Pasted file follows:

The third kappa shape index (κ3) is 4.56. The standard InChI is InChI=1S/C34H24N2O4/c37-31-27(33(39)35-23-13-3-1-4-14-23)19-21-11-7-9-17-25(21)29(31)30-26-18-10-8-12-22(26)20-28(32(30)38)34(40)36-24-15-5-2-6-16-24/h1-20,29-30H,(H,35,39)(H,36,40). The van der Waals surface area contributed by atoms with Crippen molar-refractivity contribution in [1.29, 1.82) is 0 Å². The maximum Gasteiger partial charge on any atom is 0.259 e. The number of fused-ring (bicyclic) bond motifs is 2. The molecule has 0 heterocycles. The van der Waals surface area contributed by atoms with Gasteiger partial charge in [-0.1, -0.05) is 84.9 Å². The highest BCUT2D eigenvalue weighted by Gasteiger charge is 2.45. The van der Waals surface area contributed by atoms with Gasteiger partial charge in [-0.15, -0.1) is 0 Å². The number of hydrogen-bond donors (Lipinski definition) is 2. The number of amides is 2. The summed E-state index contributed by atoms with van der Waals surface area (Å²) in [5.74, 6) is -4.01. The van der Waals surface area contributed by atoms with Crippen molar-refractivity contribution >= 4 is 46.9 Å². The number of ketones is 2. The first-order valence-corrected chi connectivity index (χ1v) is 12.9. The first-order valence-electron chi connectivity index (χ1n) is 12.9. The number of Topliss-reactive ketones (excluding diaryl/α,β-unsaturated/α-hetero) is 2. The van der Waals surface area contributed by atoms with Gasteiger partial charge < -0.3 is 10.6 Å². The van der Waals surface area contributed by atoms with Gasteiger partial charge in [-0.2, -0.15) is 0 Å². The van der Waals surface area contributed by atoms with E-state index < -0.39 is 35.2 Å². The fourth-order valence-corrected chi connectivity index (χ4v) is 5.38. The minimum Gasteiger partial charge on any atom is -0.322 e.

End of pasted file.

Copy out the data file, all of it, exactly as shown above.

The third kappa shape index (κ3) is 4.56. The standard InChI is InChI=1S/C34H24N2O4/c37-31-27(33(39)35-23-13-3-1-4-14-23)19-21-11-7-9-17-25(21)29(31)30-26-18-10-8-12-22(26)20-28(32(30)38)34(40)36-24-15-5-2-6-16-24/h1-20,29-30H,(H,35,39)(H,36,40). The van der Waals surface area contributed by atoms with Crippen molar-refractivity contribution in [1.29, 1.82) is 0 Å². The maximum Gasteiger partial charge on any atom is 0.259 e. The number of fused-ring (bicyclic) bond motifs is 2. The molecule has 0 heterocycles. The van der Waals surface area contributed by atoms with Gasteiger partial charge in [-0.1, -0.05) is 84.9 Å². The highest BCUT2D eigenvalue weighted by Gasteiger charge is 2.45. The van der Waals surface area contributed by atoms with Gasteiger partial charge in [-0.15, -0.1) is 0 Å². The number of hydrogen-bond donors (Lipinski definition) is 2. The number of amides is 2. The summed E-state index contributed by atoms with van der Waals surface area (Å²) in [5.74, 6) is -4.01. The van der Waals surface area contributed by atoms with Crippen molar-refractivity contribution >= 4 is 46.9 Å². The number of ketones is 2. The first-order valence-corrected chi connectivity index (χ1v) is 12.9. The first-order valence-electron chi connectivity index (χ1n) is 12.9. The number of Topliss-reactive ketones (excluding diaryl/α,β-unsaturated/α-hetero) is 2. The van der Waals surface area contributed by atoms with Gasteiger partial charge < -0.3 is 10.6 Å². The van der Waals surface area contributed by atoms with Gasteiger partial charge in [-0.2, -0.15) is 0 Å². The van der Waals surface area contributed by atoms with E-state index < -0.39 is 35.2 Å². The fourth-order valence-corrected chi connectivity index (χ4v) is 5.38. The minimum Gasteiger partial charge on any atom is -0.322 e.